An obvious difference between breast-fed and formula-fed newborn infants is the development of the intestinal flora, considered to be of importance for protection against harmful micro-organisms and for the maturation of the intestinal immune system.
From each of six breast-fed and six formula-fed newborn infants, six fecal samples were obtained during the first 20 days of life. The microbial compositions of the samples were analyzed by culturing on specific media and by FISH, by using specific 16S rRNA-targeted oligonucleotide probes.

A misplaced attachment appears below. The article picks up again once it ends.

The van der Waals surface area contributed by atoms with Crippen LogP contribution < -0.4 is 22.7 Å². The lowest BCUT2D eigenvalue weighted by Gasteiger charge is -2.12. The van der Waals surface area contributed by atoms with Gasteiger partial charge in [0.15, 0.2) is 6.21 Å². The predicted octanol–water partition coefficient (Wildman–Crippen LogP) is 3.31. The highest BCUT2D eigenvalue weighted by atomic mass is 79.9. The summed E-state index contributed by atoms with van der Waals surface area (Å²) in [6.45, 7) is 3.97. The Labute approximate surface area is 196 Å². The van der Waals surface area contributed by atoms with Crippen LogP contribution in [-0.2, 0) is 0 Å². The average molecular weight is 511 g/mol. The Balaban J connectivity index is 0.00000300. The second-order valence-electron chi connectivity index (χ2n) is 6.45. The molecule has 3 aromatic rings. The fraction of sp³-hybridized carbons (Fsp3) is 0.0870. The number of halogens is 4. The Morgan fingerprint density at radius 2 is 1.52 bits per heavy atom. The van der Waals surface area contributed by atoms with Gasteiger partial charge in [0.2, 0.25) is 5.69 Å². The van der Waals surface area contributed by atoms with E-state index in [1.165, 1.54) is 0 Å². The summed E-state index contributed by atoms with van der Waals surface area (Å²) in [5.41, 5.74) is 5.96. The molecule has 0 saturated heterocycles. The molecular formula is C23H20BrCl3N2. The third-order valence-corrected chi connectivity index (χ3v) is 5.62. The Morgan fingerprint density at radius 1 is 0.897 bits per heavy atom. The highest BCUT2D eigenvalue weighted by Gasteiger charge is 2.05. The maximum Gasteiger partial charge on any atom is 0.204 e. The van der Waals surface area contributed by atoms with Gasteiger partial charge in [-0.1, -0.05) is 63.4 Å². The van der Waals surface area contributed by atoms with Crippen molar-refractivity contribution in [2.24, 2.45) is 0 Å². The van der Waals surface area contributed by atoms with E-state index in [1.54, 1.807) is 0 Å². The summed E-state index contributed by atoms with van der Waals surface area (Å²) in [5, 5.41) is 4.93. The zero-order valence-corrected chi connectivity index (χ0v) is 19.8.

After initial colonization, a selection of bacterial strains began in all infants, in which Bifidobacterium strains played an important role. In all breast-fed infants, bifidobacteria become dominant, whereas in most formula-fed infants similar amounts of Bacteroides and bifidobacteria (approximately 40%) were found. The minor components of the fecal samples from breast-fed infants were mainly lactobacilli and streptococci; samples from formula-fed infants often contained staphylococci, Escherichia coli, and clostridia.
This study confirms the differences in development of intestinal flora between breast-fed and formula-fed infants.

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